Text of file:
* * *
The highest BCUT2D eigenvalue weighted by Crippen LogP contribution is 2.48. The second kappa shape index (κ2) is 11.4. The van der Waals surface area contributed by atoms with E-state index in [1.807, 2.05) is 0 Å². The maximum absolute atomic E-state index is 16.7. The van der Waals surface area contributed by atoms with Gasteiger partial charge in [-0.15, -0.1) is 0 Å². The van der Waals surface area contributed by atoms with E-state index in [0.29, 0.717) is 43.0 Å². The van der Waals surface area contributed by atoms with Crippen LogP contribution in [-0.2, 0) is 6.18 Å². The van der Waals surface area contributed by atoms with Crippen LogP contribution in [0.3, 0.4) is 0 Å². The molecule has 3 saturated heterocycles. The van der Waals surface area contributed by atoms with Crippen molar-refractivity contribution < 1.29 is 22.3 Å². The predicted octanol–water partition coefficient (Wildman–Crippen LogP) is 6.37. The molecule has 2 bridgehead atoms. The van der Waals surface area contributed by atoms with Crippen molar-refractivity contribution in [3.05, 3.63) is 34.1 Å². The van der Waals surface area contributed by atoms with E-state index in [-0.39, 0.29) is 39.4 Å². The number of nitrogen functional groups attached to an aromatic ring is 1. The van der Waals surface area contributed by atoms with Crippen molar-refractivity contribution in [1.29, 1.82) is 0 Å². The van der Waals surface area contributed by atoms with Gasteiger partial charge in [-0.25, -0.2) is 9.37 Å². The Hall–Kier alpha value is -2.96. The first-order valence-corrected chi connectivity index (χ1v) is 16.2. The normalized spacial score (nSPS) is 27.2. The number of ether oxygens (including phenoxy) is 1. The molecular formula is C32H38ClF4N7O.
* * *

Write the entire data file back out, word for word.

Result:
The highest BCUT2D eigenvalue weighted by Crippen LogP contribution is 2.48. The second kappa shape index (κ2) is 11.4. The van der Waals surface area contributed by atoms with E-state index in [1.807, 2.05) is 0 Å². The maximum absolute atomic E-state index is 16.7. The van der Waals surface area contributed by atoms with Gasteiger partial charge in [-0.15, -0.1) is 0 Å². The van der Waals surface area contributed by atoms with E-state index in [0.29, 0.717) is 43.0 Å². The van der Waals surface area contributed by atoms with Crippen LogP contribution in [-0.2, 0) is 6.18 Å². The van der Waals surface area contributed by atoms with Crippen LogP contribution in [0.3, 0.4) is 0 Å². The molecule has 3 saturated heterocycles. The van der Waals surface area contributed by atoms with Crippen molar-refractivity contribution < 1.29 is 22.3 Å². The predicted octanol–water partition coefficient (Wildman–Crippen LogP) is 6.37. The molecule has 2 bridgehead atoms. The van der Waals surface area contributed by atoms with Crippen molar-refractivity contribution in [3.05, 3.63) is 34.1 Å². The van der Waals surface area contributed by atoms with E-state index in [-0.39, 0.29) is 39.4 Å². The number of nitrogen functional groups attached to an aromatic ring is 1. The van der Waals surface area contributed by atoms with Crippen molar-refractivity contribution in [1.29, 1.82) is 0 Å². The van der Waals surface area contributed by atoms with Gasteiger partial charge in [-0.25, -0.2) is 9.37 Å². The Hall–Kier alpha value is -2.96. The first-order valence-corrected chi connectivity index (χ1v) is 16.2. The normalized spacial score (nSPS) is 27.2. The number of ether oxygens (including phenoxy) is 1. The molecular formula is C32H38ClF4N7O.